There is no comparison mentioned, just the raw value.

Either way, when people start talking about "frequencies" you're basically guaranteed to be hearing garbage. Where frequencies are concerned: please keep my AC line voltage at 60Hz, my aircraft voltage at 400Hz, my audiophile speakers between 12Hz and 28kHz, and my watch at 1Hz. Precisely.

9. Jul 15, 2012

### SFisk

Long story short...I wish someone would come out nationally about what a scam this is...it won't take much to scratch at the surface.

Ilonka Harezi used to put "Teslar technology" into these cheapy quartz watches in the 90s stating they would help with your electromagnetic field. This technology was "invented" out of their barn in the middle of Illinois. Her husband and her would sell these watches and a whole bunch of other nonsense items out of her white van. These watches were made in Japan and she would sell them for $20 each. I am sure there's some watches still out there. Enter the Steins. They approached Ilonka, and told her to let them take her idea, in the form of a license, put them into cheap watches that look expensive and charge a fortune. Ilonka licensed her Teslar technology and Stein went into production. Not only that, but they placed a window on the back of the watch to show how dirty the watch would get showing all the negative energy the wearer had accumulated and would need to clean. To replace this would bring in more cash. Ilonka went from poor to rich in a matter of three years. The Steins were part of the Kabbalah Center in LA and gave Madonna tons of watches to give to all her friends. She sent one to Oprah. This made the Steins and Ilonka incredibly wealthy. The Steins didn't like Ilonka because she was unstable with her ideologies. The Steins wanted her to shut up and say nothing. Ilonka would open her mouth and say crazy things about the Teslar technology and other of her crazy thoughts, which you can find on line. She got involved with the Dalai Lama and this was the last straw for the Steins. They began to secretly work on their own "technology" to get rid of Ilonka once and for all. That is exactly what they did, Ilonka had come back from a trip and the locks to the doors to her office had been changed. Since Teslar was licensed by Ilonka, and the Steins developed their own technology, they no longer needed Ilonka and threw her out. Ilonka was left with debts. It's a global scam and the Steins are laughnug all the way to the bank. The watches run on normal quartz movement, just like a sawtch! People say that the Teslar is better than the new technology...seriously? Neither is effective, it mind over matter, it's all a ploy to make people believe something that doesn't exist. All the watches have the same dual casing, which is generic and can be bought by any watch manufacture. They cost no more than$30-\$50 to make (the box is more expensive than the watch) and they are charging thousands of dollars on the hopes of people on their search for ways to live more healthy.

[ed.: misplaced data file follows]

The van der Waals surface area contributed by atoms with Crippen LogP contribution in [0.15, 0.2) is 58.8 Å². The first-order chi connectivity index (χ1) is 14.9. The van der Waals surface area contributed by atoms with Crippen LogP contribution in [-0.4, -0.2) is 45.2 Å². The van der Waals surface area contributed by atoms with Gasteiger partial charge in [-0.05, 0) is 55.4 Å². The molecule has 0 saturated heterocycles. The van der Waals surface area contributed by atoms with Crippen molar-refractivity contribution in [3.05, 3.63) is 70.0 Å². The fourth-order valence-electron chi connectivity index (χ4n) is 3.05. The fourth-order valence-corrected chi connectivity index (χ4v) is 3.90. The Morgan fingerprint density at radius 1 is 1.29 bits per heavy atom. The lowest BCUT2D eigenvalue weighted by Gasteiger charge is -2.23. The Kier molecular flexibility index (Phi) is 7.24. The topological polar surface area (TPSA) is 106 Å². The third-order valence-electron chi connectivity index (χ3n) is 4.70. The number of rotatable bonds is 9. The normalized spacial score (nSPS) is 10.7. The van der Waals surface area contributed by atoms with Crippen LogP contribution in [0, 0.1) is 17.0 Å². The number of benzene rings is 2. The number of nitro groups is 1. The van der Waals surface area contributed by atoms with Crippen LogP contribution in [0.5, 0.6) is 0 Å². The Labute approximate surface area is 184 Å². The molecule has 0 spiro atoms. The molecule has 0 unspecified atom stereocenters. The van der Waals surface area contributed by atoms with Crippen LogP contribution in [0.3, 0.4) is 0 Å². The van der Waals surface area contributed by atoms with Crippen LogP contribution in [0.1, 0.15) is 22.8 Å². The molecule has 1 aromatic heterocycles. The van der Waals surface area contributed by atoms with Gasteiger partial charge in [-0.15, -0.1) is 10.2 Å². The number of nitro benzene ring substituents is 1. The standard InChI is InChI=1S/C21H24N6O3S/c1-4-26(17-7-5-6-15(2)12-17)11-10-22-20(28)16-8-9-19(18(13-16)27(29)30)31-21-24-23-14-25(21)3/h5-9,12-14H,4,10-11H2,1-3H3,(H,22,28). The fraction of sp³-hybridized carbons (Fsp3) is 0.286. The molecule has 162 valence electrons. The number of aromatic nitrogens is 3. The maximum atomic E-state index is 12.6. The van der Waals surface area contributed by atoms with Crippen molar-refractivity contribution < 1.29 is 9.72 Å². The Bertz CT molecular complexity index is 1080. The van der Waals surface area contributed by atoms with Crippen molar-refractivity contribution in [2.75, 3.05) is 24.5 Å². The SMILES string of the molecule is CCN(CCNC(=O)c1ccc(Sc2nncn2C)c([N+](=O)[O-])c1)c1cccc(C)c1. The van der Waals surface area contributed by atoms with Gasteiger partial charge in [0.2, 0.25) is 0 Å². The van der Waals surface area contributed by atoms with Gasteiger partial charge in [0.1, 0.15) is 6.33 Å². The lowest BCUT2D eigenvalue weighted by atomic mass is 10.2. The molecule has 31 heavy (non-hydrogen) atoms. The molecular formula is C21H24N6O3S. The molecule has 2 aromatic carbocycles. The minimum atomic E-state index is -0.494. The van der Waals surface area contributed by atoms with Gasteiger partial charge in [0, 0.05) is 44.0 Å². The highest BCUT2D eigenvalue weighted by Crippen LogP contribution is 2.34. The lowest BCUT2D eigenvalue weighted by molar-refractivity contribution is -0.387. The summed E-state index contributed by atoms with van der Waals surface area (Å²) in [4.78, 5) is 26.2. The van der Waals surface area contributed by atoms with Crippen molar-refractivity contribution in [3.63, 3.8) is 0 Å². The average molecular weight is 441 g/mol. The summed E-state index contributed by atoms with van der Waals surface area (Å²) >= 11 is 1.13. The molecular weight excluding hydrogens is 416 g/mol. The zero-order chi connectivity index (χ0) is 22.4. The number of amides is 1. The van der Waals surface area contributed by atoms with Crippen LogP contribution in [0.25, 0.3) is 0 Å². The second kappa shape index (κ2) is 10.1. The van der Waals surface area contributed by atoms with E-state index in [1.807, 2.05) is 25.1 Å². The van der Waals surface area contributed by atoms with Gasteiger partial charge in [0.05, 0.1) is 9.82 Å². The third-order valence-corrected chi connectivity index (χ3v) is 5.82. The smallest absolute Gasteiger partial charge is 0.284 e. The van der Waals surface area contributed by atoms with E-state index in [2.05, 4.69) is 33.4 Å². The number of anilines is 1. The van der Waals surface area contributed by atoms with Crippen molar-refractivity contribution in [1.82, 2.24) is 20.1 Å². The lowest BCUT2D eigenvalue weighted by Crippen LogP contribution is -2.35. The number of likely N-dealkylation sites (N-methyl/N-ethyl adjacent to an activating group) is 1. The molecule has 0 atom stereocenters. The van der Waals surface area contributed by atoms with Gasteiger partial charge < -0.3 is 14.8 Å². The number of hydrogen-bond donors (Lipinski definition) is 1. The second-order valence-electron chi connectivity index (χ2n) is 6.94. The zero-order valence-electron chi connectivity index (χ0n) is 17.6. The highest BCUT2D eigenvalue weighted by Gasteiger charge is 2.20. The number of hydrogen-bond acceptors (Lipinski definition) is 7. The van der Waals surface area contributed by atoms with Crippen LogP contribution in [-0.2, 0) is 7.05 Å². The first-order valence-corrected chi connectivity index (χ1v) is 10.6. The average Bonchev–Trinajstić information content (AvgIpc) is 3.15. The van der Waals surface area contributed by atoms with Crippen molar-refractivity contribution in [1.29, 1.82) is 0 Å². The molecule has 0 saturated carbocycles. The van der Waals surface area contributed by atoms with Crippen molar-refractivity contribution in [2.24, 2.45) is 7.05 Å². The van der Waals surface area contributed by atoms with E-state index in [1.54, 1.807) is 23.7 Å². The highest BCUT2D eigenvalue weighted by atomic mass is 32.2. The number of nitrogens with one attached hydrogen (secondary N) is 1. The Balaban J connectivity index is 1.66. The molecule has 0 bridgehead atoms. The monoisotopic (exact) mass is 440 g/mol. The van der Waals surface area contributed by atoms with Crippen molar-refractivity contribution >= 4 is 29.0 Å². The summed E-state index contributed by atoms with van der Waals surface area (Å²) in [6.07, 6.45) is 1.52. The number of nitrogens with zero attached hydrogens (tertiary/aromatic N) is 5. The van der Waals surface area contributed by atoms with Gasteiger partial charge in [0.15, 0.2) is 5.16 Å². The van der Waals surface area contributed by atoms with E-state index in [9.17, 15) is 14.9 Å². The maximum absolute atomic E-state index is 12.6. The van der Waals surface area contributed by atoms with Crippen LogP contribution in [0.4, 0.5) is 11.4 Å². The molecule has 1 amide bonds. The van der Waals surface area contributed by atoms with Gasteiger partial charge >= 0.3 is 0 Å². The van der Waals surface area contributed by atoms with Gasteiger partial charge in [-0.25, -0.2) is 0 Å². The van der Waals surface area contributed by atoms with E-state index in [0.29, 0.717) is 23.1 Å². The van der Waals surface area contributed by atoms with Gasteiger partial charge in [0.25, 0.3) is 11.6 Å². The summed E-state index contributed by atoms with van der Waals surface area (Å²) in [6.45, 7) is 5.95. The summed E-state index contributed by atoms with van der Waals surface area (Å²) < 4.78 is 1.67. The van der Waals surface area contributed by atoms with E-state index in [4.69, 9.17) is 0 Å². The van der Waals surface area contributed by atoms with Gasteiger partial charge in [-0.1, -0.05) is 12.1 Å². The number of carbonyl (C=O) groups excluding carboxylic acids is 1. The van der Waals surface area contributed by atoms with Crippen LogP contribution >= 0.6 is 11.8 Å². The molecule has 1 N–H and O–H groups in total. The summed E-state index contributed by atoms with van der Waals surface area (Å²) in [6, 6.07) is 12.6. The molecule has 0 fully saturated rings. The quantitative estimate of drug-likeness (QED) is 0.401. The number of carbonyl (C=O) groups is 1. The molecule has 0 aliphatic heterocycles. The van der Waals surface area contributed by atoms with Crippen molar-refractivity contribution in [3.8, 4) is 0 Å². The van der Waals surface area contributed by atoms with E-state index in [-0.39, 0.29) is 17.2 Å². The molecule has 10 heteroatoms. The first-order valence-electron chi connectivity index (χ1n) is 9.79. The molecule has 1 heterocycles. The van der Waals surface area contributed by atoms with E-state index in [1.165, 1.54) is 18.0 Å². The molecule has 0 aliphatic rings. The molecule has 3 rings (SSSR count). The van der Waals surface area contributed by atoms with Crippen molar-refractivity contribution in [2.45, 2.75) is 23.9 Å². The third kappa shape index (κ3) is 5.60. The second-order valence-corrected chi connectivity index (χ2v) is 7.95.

It's all one big joke on the consumer. If you go look at the watches, it states no where where the watches are made in, nowhere. Why is this? They are making them in China cheap, and selling them for a fortune.

Don't be fooled by any of their BS. I wish Vanity Fair or some publication would expose them for who they really are: A bunch of crooks laughing all the way to the bank.

Last edited: Jul 15, 2012
10. Jul 15, 2012

### DaveC426913

I started this thread??? I don't even remember! I don't even know what a Teslar watch is!